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The Book of Ceremonial Magic

The mystic tradition in Christian Times is preserved, apart from all questions and traces of Instituted Mysteries, in the literature of Christian Mystical Theology; it is a large and exceedingly scattered literature; some of its most important texts are available in no modern language; they stand very seriously in need of codification, and–if I may be so frank–even of re-expression. But if, for other reasons, they are in their entirety a study which must be left to the expert, there is no person now living in Europe who has not close at his hands the specific, simple, isolated texts–much too numerous to name–which are sufficient to give some general idea of the scope and aims of the tradition. If I were asked to define the literature shortly and comprehensively as a whole, I should call it the texts of the way, the truth and the life in respect of the mystic term. It is not only full but exhaustive as to the way–which is that of the inward world, recollection, meditation, contemplation, the renunciation of all that is lower in the quest of all that is higher–but perhaps the most catholic word of all would be centralisation. It is very full also on the fundamental truth, out of which it arises, that a way does exist and that the way is open.

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2 comments on “The Book of Ceremonial Magic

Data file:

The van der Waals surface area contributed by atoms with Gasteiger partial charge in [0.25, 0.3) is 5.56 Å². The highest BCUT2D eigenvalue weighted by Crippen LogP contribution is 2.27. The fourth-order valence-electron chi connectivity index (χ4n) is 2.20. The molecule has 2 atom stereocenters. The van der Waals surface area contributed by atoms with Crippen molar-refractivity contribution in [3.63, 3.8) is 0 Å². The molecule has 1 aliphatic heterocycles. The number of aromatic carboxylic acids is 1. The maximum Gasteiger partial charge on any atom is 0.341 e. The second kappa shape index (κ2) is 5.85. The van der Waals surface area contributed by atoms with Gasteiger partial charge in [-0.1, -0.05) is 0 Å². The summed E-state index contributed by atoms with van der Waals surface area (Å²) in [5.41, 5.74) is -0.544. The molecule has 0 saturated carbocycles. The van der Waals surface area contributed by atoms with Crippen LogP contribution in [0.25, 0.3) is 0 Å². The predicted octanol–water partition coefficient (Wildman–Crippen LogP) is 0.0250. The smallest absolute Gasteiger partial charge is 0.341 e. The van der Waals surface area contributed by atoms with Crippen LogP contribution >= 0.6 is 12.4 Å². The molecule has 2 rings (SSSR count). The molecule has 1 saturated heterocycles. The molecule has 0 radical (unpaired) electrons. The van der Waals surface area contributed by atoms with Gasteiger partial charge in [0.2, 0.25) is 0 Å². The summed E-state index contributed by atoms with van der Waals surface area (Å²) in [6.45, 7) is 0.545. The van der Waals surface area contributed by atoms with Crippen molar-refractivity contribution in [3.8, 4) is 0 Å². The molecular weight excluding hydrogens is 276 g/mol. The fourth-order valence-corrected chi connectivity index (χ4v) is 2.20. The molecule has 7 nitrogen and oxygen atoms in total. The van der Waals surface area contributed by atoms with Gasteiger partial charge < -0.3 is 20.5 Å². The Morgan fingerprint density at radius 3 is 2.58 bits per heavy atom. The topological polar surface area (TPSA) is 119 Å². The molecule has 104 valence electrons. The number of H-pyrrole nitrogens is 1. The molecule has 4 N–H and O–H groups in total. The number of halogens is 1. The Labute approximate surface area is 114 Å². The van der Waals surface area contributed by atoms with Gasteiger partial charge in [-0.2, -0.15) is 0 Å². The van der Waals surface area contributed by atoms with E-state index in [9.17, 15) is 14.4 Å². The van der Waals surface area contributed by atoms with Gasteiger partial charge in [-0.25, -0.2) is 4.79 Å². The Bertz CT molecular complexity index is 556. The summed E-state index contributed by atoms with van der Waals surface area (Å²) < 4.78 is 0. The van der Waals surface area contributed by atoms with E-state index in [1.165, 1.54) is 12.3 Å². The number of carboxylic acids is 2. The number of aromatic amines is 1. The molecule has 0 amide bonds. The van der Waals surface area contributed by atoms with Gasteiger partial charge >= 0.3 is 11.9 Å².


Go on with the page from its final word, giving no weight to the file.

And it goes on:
1. Ian Myles Slater on: A Standard Old Study, Under Any Title Arthur Edward Waite (1860-1942) was a professed mystic, an historian of mysticism, alchemy, magic, and secret societies, an industrious translator, and a man unusually willing to turn 180 degrees from a published opinion when faced with new and better evidence. His variously titled “Book of Black Magic and of Pacts” (first edition, privately printed 1898; public edition, 1911), or “Book of Ceremonial Magic” (etc.) shows Waite rejecting the misinformation and misrepresentations of his old source and model, “Eliphas Levi” (real name Alphonse Louis Constant, c.1810-1875) and his sometime-associate in the Order of the Golden Dawn, S.L. MacGregor Mathers (1854-1918), and trying to offer the interested public a responsible survey of the literature of ceremonial magic. The book in question is frequently reprinted, under a variety of similar titles, although it is now very badly dated; I have reviewed another edition, published as “The Book of Black Magic,” and repeat my observations here. Under any title, it contains a number of oversights and errors of fact, but it retains considerable value and interest, and is worth reading with care, and *critical* attention. Some titles do raise (various and different sets of) false expectations, however. I have not seen all editions; with the exception of the recent Weiser edition as “The Book of Black Magic,” which appears to reprint the shorter, and apparently less (or un-) illustrated, 1898 edition, those I have seen seemed to have identical texts (but there may be differences I’ve missed). Waite makes interesting points on the presuppositions of the genuinely early grimoires (books of spells and rituals) which he describes and excerpts, and useful comments on the (un)reliability of the then-current translations, many of which have been reprinted in recent years. Anyone attempting to use it as guide to practicing such magic should heed Waite’s warning that he has taken care to present an incomplete or corrupt form of any ritual involving harm to animals, rendering the spells, by the magical hypothesis, ineffective; entirely out of concern for the animals, not the would-be-magicians, he explains. Indeed, Waite has little patience with the operative magician in general, and with those who supply the demand for spellbooks in particular. He points out that, in terms of procedures and intentions, the magical literature allows no real distinction between “white” and “black” magic; indeed, what is presented as “white” magic, is, by making direct use of religious rites and objects, sometimes the more objectionable. He also points out that the medieval and early modern magicians generally seemed unaware that what they were doing could be considered blasphemous. Among its other merits, Waite’s book provides extended excerpts and illustrations from the leading pseudo-grimoires published in cheap editions in (mainly) France in the nineteenth century. He points out the origins of some of these tracts in more respectable “occult” writings of the eighteenth century. (A rather wavering line probably could now be drawn back all the way to the Hermetic enthusiasts of the Renaissance, and ultimately to Hellenistic Egypt, but all genuine Egyptian content, except mention of the Pyramids and Pharaohs, had vanished along the way.) Waite attempts, albeit with inadequate data, to establish the medieval date and Christian origins of the various “Books” and “Keys” of Solomon, a task still not complete in detail, and compares these texts to explicitly Christian works, some masquerading as highly effective devotions. The book is concerned with the relatively elite practice of ritual magic, including its many vulgarizations, and not with European witchcraft, nor with Satanism as such. As Waite points out, the grimoires promise to teach how to compel, bribe, and trick devils, not worship them (although from a theological point of view, as he makes equally clear, the distinction is meaningless). Pacts are attempts to force supernatural beings to serve humans, not promises of one’s own soul — except where the intention is to break the pact. The nearest successor to Waite’s book to appear in English was Elizabeth M. Butler’s “Ritual Magic,” first published by Cambridge University Press in 1949, and recently reprinted. It shows a dependence on Waite for materials unavailable to its author in wartime and post-war Britain, but has considerable additional material on actual and supposed magicians (including Gilles de Rais), and on nineteenth century magicians, pseudo-magicians, Satanists, pseudo-Satanists, and hoaxes, and provides an invaluable context for understanding Waite’s writings, not just this book. Her book can be read as a follow-up, but also as an introduction. Butler, more importantly, fills a gap in Waite’s coverage. “Ritual Magic” offers a good discussion of the various German (and generally Central…